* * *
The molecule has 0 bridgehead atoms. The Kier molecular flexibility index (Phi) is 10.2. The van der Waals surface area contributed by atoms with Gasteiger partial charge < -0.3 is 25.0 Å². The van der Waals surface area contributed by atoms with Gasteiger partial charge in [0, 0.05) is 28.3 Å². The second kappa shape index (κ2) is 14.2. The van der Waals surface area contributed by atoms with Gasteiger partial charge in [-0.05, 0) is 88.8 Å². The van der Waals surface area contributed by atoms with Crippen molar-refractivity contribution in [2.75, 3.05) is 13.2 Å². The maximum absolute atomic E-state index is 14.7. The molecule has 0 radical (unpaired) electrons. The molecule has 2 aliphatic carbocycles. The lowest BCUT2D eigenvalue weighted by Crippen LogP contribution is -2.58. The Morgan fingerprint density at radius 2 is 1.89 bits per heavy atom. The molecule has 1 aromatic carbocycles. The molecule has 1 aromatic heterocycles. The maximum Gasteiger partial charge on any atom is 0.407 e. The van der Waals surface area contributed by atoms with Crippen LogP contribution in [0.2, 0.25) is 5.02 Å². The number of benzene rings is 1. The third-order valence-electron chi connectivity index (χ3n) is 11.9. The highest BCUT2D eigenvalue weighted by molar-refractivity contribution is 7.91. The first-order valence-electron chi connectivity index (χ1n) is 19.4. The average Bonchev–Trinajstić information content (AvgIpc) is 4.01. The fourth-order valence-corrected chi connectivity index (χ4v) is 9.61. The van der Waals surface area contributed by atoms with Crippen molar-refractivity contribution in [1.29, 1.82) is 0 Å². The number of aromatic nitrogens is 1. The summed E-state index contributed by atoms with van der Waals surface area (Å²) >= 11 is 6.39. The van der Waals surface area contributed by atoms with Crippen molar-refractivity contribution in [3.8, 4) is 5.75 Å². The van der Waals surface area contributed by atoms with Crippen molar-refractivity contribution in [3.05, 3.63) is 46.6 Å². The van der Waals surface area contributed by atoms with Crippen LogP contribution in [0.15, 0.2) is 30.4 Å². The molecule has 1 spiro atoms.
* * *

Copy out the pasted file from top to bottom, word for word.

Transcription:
The molecule has 0 bridgehead atoms. The Kier molecular flexibility index (Phi) is 10.2. The van der Waals surface area contributed by atoms with Gasteiger partial charge < -0.3 is 25.0 Å². The van der Waals surface area contributed by atoms with Gasteiger partial charge in [0, 0.05) is 28.3 Å². The second kappa shape index (κ2) is 14.2. The van der Waals surface area contributed by atoms with Gasteiger partial charge in [-0.05, 0) is 88.8 Å². The van der Waals surface area contributed by atoms with Crippen molar-refractivity contribution in [2.75, 3.05) is 13.2 Å². The maximum absolute atomic E-state index is 14.7. The molecule has 0 radical (unpaired) electrons. The molecule has 2 aliphatic carbocycles. The lowest BCUT2D eigenvalue weighted by Crippen LogP contribution is -2.58. The Morgan fingerprint density at radius 2 is 1.89 bits per heavy atom. The molecule has 1 aromatic carbocycles. The molecule has 1 aromatic heterocycles. The maximum Gasteiger partial charge on any atom is 0.407 e. The van der Waals surface area contributed by atoms with Crippen LogP contribution in [0.2, 0.25) is 5.02 Å². The number of benzene rings is 1. The third-order valence-electron chi connectivity index (χ3n) is 11.9. The highest BCUT2D eigenvalue weighted by molar-refractivity contribution is 7.91. The first-order valence-electron chi connectivity index (χ1n) is 19.4. The average Bonchev–Trinajstić information content (AvgIpc) is 4.01. The fourth-order valence-corrected chi connectivity index (χ4v) is 9.61. The van der Waals surface area contributed by atoms with Crippen molar-refractivity contribution in [1.29, 1.82) is 0 Å². The number of aromatic nitrogens is 1. The summed E-state index contributed by atoms with van der Waals surface area (Å²) >= 11 is 6.39. The van der Waals surface area contributed by atoms with Crippen molar-refractivity contribution in [3.8, 4) is 5.75 Å². The van der Waals surface area contributed by atoms with Crippen molar-refractivity contribution in [3.05, 3.63) is 46.6 Å². The van der Waals surface area contributed by atoms with Crippen LogP contribution in [0.15, 0.2) is 30.4 Å². The molecule has 1 spiro atoms.